Reign and Religion in Palestine
The Use of Sacred Iconography in Jewish Coinage
|volume: ||Band 44|
|pages/dimensions: ||XII, 278 pages - 228 ill., 18 tables - 24 × 17 cm|
|binding: ||Einband - fest (Hardcover)|
|publishing date: ||1. Auflage, 09.09.2015|
|prices: ||68,00 Eur[D] / 70,00 Eur[A]|
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Ancient Jewish coinage is one of the few material sources offering detailed insight into the political developments taking place throughout a specific period of ancient Jewish history. Jewish coinage was minted and issued in Palestine, alongside a number of other local coinages, almost consistently between the fifth century BCE and the early second century CE by a number of different Jewish authorities. The nature of these authorities varied greatly throughout time, and they increasingly and quite differently used this medium, which was gaining importance as a public propaganda tool, to communicate political messages. Accordingly, the visual appearance of the coinage was subject to continuous alterations.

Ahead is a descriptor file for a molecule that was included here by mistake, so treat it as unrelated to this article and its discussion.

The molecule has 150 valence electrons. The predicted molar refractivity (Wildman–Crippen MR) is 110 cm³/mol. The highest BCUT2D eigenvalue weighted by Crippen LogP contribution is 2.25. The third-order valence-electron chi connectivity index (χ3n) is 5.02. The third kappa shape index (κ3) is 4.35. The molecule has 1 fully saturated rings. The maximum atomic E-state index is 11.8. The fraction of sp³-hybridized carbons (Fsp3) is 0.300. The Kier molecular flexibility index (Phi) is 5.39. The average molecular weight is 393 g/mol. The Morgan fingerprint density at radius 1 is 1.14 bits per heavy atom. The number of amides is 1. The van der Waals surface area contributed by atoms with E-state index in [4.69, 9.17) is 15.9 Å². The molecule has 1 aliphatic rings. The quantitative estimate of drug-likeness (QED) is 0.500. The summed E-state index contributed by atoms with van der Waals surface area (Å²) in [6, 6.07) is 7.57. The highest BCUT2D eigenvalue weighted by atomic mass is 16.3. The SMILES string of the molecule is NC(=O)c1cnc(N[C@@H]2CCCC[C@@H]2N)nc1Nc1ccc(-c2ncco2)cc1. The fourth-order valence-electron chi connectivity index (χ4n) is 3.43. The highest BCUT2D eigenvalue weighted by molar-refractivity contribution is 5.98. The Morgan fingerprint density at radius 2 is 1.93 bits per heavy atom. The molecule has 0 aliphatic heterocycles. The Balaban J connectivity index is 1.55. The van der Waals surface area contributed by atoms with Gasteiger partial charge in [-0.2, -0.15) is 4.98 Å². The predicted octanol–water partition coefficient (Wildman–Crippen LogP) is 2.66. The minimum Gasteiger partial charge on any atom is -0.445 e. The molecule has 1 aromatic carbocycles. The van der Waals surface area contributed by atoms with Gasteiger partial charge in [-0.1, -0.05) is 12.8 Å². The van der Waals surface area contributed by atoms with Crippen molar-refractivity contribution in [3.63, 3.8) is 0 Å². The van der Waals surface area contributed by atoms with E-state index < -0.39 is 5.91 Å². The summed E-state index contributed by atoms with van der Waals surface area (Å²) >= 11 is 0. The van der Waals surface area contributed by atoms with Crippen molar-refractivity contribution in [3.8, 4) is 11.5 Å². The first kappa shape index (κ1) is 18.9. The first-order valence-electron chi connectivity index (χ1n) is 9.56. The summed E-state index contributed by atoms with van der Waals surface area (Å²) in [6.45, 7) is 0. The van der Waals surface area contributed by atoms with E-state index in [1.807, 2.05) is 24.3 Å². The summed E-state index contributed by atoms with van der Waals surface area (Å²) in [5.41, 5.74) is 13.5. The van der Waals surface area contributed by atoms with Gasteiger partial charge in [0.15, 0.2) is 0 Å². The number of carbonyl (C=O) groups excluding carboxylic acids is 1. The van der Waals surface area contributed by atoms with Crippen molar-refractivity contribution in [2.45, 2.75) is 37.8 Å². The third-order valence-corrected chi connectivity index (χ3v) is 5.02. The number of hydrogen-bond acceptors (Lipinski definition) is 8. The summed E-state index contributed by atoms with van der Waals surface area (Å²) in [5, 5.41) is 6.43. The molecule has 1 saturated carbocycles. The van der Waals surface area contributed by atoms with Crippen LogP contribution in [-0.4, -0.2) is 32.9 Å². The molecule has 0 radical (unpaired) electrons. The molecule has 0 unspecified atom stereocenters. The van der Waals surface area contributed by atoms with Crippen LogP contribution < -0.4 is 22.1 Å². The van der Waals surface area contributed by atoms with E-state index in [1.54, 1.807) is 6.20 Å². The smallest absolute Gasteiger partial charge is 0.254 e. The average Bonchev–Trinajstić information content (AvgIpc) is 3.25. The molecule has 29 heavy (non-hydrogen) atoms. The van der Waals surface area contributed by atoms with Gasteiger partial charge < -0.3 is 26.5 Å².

In this book, the iconography of the Jewish coinage as a whole and especially its sacred content is examined in order to shed light on the identities of the issuing authorities, their motivation and the political messages they wished to communicate. As religion was a highly complex aspect of the Jewish interrelations with other cultures, the utilization of sacred iconography is not only a precise indicator of cultural-religious affiliation, but also of cultural-religious changes occurring in the Jewish world. This allows insight into the political developments of the Jewish world between the late Persian period and the end of the Bar Kokhba war 135 CE as well as into its changing position within the contemporary world.